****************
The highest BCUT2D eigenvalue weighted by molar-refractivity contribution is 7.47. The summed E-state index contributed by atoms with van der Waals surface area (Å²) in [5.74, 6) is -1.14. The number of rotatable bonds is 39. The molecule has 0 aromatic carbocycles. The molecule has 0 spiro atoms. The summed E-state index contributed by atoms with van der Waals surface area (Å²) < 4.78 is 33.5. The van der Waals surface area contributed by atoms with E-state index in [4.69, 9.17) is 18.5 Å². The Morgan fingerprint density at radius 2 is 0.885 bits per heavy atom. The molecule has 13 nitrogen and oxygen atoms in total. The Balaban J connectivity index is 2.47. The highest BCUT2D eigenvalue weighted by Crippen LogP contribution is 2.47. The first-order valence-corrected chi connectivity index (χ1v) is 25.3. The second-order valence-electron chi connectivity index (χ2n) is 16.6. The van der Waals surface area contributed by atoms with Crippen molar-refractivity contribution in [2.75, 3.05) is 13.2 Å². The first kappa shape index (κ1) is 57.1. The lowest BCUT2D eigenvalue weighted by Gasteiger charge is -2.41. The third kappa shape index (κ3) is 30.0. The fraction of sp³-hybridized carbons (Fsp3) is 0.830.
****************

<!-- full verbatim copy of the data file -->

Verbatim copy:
The highest BCUT2D eigenvalue weighted by molar-refractivity contribution is 7.47. The summed E-state index contributed by atoms with van der Waals surface area (Å²) in [5.74, 6) is -1.14. The number of rotatable bonds is 39. The molecule has 0 aromatic carbocycles. The molecule has 0 spiro atoms. The summed E-state index contributed by atoms with van der Waals surface area (Å²) < 4.78 is 33.5. The van der Waals surface area contributed by atoms with E-state index in [4.69, 9.17) is 18.5 Å². The Morgan fingerprint density at radius 2 is 0.885 bits per heavy atom. The molecule has 13 nitrogen and oxygen atoms in total. The Balaban J connectivity index is 2.47. The highest BCUT2D eigenvalue weighted by Crippen LogP contribution is 2.47. The first-order valence-corrected chi connectivity index (χ1v) is 25.3. The second-order valence-electron chi connectivity index (χ2n) is 16.6. The van der Waals surface area contributed by atoms with Crippen molar-refractivity contribution in [2.75, 3.05) is 13.2 Å². The first kappa shape index (κ1) is 57.1. The lowest BCUT2D eigenvalue weighted by Gasteiger charge is -2.41. The third kappa shape index (κ3) is 30.0. The fraction of sp³-hybridized carbons (Fsp3) is 0.830.